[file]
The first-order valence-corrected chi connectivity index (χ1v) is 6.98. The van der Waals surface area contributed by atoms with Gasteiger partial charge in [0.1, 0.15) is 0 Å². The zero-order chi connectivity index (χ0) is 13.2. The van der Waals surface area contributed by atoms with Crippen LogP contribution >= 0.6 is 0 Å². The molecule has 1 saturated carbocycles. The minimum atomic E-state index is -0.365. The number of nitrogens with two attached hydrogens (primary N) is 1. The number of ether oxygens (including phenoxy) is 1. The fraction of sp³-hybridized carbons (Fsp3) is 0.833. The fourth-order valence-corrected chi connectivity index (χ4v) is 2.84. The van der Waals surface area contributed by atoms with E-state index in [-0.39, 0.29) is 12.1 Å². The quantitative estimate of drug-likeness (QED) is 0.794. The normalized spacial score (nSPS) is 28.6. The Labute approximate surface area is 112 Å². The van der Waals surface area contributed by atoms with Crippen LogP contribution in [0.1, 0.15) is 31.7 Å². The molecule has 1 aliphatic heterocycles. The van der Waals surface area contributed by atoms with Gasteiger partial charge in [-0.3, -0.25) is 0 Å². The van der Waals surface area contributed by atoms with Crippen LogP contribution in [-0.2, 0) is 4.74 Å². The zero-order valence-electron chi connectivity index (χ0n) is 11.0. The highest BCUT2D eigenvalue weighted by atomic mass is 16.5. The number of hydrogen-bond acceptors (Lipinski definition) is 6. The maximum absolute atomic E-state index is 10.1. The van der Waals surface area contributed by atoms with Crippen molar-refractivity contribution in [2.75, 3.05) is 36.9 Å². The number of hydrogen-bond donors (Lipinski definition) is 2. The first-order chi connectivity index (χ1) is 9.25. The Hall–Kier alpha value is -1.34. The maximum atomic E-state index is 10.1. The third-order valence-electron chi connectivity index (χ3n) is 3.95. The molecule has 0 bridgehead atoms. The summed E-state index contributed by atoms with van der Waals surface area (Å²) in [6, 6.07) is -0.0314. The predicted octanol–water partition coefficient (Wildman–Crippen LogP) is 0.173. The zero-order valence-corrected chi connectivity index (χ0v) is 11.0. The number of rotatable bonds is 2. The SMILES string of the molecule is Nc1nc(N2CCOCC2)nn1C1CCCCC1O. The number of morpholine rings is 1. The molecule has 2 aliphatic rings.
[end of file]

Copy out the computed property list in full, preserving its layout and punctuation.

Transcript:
The first-order valence-corrected chi connectivity index (χ1v) is 6.98. The van der Waals surface area contributed by atoms with Gasteiger partial charge in [0.1, 0.15) is 0 Å². The zero-order chi connectivity index (χ0) is 13.2. The van der Waals surface area contributed by atoms with Crippen LogP contribution >= 0.6 is 0 Å². The molecule has 1 saturated carbocycles. The minimum atomic E-state index is -0.365. The number of nitrogens with two attached hydrogens (primary N) is 1. The number of ether oxygens (including phenoxy) is 1. The fraction of sp³-hybridized carbons (Fsp3) is 0.833. The fourth-order valence-corrected chi connectivity index (χ4v) is 2.84. The van der Waals surface area contributed by atoms with E-state index in [-0.39, 0.29) is 12.1 Å². The quantitative estimate of drug-likeness (QED) is 0.794. The normalized spacial score (nSPS) is 28.6. The Labute approximate surface area is 112 Å². The van der Waals surface area contributed by atoms with Crippen LogP contribution in [0.1, 0.15) is 31.7 Å². The molecule has 1 aliphatic heterocycles. The van der Waals surface area contributed by atoms with Gasteiger partial charge in [-0.3, -0.25) is 0 Å². The van der Waals surface area contributed by atoms with Crippen LogP contribution in [-0.2, 0) is 4.74 Å². The zero-order valence-electron chi connectivity index (χ0n) is 11.0. The highest BCUT2D eigenvalue weighted by atomic mass is 16.5. The number of hydrogen-bond acceptors (Lipinski definition) is 6. The maximum absolute atomic E-state index is 10.1. The van der Waals surface area contributed by atoms with Crippen molar-refractivity contribution in [2.75, 3.05) is 36.9 Å². The number of hydrogen-bond donors (Lipinski definition) is 2. The first-order chi connectivity index (χ1) is 9.25. The Hall–Kier alpha value is -1.34. The maximum atomic E-state index is 10.1. The third-order valence-electron chi connectivity index (χ3n) is 3.95. The molecule has 0 bridgehead atoms. The summed E-state index contributed by atoms with van der Waals surface area (Å²) in [6, 6.07) is -0.0314. The predicted octanol–water partition coefficient (Wildman–Crippen LogP) is 0.173. The zero-order valence-corrected chi connectivity index (χ0v) is 11.0. The number of rotatable bonds is 2. The SMILES string of the molecule is Nc1nc(N2CCOCC2)nn1C1CCCCC1O. The number of morpholine rings is 1. The molecule has 2 aliphatic rings.